What a beautiful picture Gloria paints! The Uncle Gene of whom she speaks was obviously her mother's brother, Eugene Shippy. Uncle Bill must have been my uncle, Wilber (Bill) Lossner, my mother's brother and of course "Grandma" Clara was my grandmother, Clara (Packard) Lossner. The Uncle Jim of whom she speaks was obviously my (half) brother Jim Cecora.  But they did not live at the family compound but in Euclid during this time. I am told that Paul gave Jim a piece of land there but it was too far from Jim's work so they never used it.  It was probably (Uncle) Bill Lossner who lived nearby.  Grandpa Shippy must have been Jason, Paul's father. The Uncle Kenny and Aunt Ann were my (half) brother, Ken Cicora and his wife Ann. Ken had died in 2003 but I met and spoke with Ann at my  first meeting with my Cecora/Lossner family. For me this was like another "family reunion". Grandma Clara did have a stroke, which took most of her language and put her in a hospital bed in the living room where Lucy (Tootsie) cared for her. Each time I get a little more information and in particular, a "Picture" such as this, it brings me a little bit closer to my family and what they were like.

 

Joan Stein, another of my brother's daughters, added a little about Paul Shippy ...

 

 Or how about driving around in the country with Paul Shippy to either deliver eggs or pick up eggs (I can't remember which) from farmer neighbors? I remember that clearly.  That, and the fact that Paul always asked "And who's this?" when he'd see me.  He was good at keeping a straight face. Regards, Joan

 

There is more about this part of Tootsie's life from my cousin Gay (Lossner) Wands.  Click here
And for a delicious treat see AUNT TOOTSIE’S MOSS BALL 

 

 In 1974,Lucy and Andrew "Andy" Palkovic became a couple but delayed marriage because of  tax codes  were unfavorableAndy & Lucy to those who married after retirement. After a change in IRS rules they were married. Andy had worked for Republic Steel as a crane operator. They first lived in her apartment and later bought a trailer home near Chardon, Ohio.  Andy died November 3, 1989.

 

There is more about this part and the next of Tootsie's life from my cousin Gay (Lossner) Wands.  Click here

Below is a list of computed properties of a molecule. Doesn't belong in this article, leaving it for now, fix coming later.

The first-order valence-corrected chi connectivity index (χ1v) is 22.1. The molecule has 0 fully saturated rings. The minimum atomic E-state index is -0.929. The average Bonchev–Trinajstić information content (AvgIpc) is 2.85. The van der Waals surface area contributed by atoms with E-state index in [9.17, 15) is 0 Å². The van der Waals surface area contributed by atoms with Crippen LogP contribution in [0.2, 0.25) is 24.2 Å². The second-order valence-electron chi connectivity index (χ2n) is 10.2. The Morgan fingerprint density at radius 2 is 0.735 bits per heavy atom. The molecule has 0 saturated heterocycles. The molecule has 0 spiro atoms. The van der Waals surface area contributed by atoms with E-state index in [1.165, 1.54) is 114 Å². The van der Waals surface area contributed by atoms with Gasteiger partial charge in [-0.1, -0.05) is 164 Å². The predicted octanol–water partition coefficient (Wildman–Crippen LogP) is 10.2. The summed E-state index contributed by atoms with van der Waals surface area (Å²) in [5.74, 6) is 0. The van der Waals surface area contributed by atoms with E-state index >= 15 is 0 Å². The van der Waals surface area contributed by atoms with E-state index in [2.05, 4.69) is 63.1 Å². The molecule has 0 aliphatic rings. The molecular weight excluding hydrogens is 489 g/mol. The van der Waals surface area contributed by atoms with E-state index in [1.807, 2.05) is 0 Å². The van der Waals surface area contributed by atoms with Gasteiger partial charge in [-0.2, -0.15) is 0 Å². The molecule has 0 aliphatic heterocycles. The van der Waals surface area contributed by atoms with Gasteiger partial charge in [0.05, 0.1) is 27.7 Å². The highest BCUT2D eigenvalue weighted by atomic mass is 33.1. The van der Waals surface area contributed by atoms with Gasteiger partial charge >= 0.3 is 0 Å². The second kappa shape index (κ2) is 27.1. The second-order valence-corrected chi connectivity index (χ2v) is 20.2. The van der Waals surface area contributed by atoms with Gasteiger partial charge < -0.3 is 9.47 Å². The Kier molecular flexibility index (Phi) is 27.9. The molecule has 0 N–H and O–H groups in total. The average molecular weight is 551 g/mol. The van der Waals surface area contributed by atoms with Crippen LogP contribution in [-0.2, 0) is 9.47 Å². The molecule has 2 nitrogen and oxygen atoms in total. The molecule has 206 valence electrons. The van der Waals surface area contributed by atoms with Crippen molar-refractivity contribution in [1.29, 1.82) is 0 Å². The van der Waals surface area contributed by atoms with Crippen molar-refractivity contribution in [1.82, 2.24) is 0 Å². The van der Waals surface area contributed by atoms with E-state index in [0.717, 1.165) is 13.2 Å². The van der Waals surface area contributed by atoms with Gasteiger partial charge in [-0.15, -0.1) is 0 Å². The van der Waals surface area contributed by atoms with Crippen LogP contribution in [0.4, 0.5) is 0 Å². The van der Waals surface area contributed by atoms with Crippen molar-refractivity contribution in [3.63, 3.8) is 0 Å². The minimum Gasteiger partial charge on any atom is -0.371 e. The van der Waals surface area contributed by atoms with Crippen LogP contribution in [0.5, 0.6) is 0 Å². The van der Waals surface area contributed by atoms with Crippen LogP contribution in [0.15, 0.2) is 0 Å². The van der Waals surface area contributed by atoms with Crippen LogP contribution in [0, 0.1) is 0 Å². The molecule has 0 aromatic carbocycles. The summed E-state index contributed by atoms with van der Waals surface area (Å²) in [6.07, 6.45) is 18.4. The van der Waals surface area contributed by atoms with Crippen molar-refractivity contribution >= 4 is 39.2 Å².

Lucy remained in Chardon until moving to an apartment in Ravenna for a couple of years. She went to live with her son Jim and his wife, Peggy, in Cleveland in July of 1999. Tootsie, active for all her 98 years was born to Eternal Life on July 9, 2001 after a brief illness in a convalescent facility Rocky River, Ohio.

 

In Retrospect:

 

From what my brother Jim, his wife Peggy, and others have told me, my mother was a loving and caring person with a fine sense of humor right up to the end of her long and adventuresome life. For my part, I am immensely grateful that she gave me life and I know that her giving me up for adoption was the best thing she could have done for all concerned, including me. I would not have had it any other way.

 

A Family Story

This "flash" presentation is a snapshot of ...
The Cecora family into which Lucie Lossner married and had two sons.
The Packard, Clay and Lossner families in which Lucile had her roots.
And the story of Lucile herself.
Florence Lucile Lossner
 "Tootsie"

 

The Ancestors of Lucy Lossner  
An ancestor tree

 

Harry Ronald Cecora
(AKA Donald J Plefka)

The following story is the story of birth, adoption, searching and the finding of roots and branches. It is my story.

Journey to ...

The Story of Harry Ronald Cecora
Also see "Human Life" for an important aspect of my life.

Free JavaScripts provided
by The JavaScript Source